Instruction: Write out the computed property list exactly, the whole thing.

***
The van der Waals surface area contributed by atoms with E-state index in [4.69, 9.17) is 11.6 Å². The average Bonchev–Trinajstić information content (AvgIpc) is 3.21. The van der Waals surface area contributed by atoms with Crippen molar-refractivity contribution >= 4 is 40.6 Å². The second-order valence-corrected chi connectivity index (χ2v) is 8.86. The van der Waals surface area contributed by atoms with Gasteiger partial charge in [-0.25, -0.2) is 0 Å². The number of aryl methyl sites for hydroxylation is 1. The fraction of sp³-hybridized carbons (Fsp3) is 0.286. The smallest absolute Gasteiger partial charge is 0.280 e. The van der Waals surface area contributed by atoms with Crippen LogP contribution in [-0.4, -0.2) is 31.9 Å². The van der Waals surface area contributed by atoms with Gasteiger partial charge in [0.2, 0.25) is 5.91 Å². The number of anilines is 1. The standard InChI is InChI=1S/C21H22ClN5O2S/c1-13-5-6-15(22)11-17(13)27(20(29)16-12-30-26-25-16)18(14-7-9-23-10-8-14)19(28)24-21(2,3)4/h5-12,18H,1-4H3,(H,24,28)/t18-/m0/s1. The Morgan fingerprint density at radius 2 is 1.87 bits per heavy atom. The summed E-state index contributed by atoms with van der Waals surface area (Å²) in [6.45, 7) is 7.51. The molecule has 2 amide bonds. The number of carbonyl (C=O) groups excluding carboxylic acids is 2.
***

The van der Waals surface area contributed by atoms with E-state index in [4.69, 9.17) is 11.6 Å². The average Bonchev–Trinajstić information content (AvgIpc) is 3.21. The van der Waals surface area contributed by atoms with Crippen molar-refractivity contribution >= 4 is 40.6 Å². The second-order valence-corrected chi connectivity index (χ2v) is 8.86. The van der Waals surface area contributed by atoms with Gasteiger partial charge in [-0.25, -0.2) is 0 Å². The number of aryl methyl sites for hydroxylation is 1. The fraction of sp³-hybridized carbons (Fsp3) is 0.286. The smallest absolute Gasteiger partial charge is 0.280 e. The van der Waals surface area contributed by atoms with Crippen LogP contribution in [-0.4, -0.2) is 31.9 Å². The van der Waals surface area contributed by atoms with Gasteiger partial charge in [0.2, 0.25) is 5.91 Å². The number of anilines is 1. The standard InChI is InChI=1S/C21H22ClN5O2S/c1-13-5-6-15(22)11-17(13)27(20(29)16-12-30-26-25-16)18(14-7-9-23-10-8-14)19(28)24-21(2,3)4/h5-12,18H,1-4H3,(H,24,28)/t18-/m0/s1. The Morgan fingerprint density at radius 2 is 1.87 bits per heavy atom. The summed E-state index contributed by atoms with van der Waals surface area (Å²) in [6.45, 7) is 7.51. The molecule has 2 amide bonds. The number of carbonyl (C=O) groups excluding carboxylic acids is 2.